EXCLUSIVE: Researchers say they’ve uncovered a coordinated spike in Twitter activity sympathetic to the convicted terrorist “Lady terrorism” Aafia Siddiqui leading up to the hostage crisis at us-regions’ Congregation Beth Israel, where an Islamic extremist demanded her release from a U.S. prison.
Malik Faisal Akram, a 44-year-old British national, flew to New York and made his way to Texas, buying a Taurus G2C pistol along the way before taking four hostages at the synagogue in Colleyville.
Before the hostages escaped and law enforcement killed him, he demanded Siddiqui’s release from custody in Fort Worth, where she’s serving an 86-year sentence for shooting at Americans in Afghanistan.
In the five months ahead of the synagogue attack, pro-Siddiqui tweets surged, according to new research released by the Combat Anti-Semitism Movement (CAM) and conducted by the Network Contagion Research Institute (NCRI). They were attributed to both “bot-like activity and a network of influencers amplifying anti-Semitic content.”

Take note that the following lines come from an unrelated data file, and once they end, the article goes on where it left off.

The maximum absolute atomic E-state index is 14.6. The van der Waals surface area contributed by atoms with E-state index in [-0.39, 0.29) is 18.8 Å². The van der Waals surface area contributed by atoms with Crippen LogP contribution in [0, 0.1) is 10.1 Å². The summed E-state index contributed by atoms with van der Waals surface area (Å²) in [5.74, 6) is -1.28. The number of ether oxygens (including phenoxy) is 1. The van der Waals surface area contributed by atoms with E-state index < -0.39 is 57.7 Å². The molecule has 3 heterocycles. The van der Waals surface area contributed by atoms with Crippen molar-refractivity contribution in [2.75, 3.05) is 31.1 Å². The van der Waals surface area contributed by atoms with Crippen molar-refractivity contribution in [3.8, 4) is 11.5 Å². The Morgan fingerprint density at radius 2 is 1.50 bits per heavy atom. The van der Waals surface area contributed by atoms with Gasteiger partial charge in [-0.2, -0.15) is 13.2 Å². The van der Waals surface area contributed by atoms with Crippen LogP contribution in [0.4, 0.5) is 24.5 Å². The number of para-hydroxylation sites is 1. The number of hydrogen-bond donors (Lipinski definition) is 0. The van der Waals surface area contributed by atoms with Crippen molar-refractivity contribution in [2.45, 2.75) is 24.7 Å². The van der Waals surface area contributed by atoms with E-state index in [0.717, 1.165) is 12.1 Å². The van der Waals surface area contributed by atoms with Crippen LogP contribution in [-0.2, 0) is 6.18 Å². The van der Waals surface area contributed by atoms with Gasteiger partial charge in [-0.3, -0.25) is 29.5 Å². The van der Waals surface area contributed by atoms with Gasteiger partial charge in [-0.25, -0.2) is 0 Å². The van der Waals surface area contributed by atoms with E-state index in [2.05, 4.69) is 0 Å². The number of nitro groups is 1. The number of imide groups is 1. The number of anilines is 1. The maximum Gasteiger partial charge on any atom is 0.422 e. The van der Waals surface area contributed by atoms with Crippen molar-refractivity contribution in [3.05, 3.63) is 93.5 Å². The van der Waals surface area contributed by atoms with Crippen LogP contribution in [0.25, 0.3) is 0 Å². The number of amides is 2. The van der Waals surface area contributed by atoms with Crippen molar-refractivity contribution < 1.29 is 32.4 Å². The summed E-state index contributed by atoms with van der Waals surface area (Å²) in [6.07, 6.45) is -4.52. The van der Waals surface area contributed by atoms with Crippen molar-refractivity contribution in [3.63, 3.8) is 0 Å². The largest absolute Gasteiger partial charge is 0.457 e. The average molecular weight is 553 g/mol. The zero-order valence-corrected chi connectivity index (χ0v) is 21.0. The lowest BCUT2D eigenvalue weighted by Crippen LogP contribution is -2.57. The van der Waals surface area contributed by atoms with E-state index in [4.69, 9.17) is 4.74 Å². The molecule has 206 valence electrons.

Twitter said Wednesday morning that it was investigating the information uncovered in the report.
This Jan. 2, 2022, photo provided by OurCalling, LLC shows Malik Faisal Akram, at a Dallas homeless shelter. Akram, the armed man who took four people hostage during a 10-hour standoff at a Texas synagogue on Saturday, Jan. 15, had spent time in area homeless shelters in the two weeks leading up to the attack, and was dropped off at one by someone he appeared to know.
( (OurCalling, LLC via AP))
PRO-IRAN TWITTER ACCOUNTS GOT ANTI-SEMITIC HATE TRENDING AMID ISRAELI-HAMAS ESCALATION: RESEARCHERS
“The well-coordinated online and offline solidarity campaign for Aafia Siddiqui, a raving anti-Semite herself, indulged in anti-Semitic tropes and predictably inflamed supporters,” Elan Carr, a former U.S. Special Envoy to Monitor and Combat Anti-Semitism and member of CAM’s advisory council, said in a statement first provided to Fox News Digital. “While one can never determine a direct cause and effect, tragically, one of those radicalized supporters flew all the way from England to Texas to visit terror on an innocent Jewish community during Shabbat services.”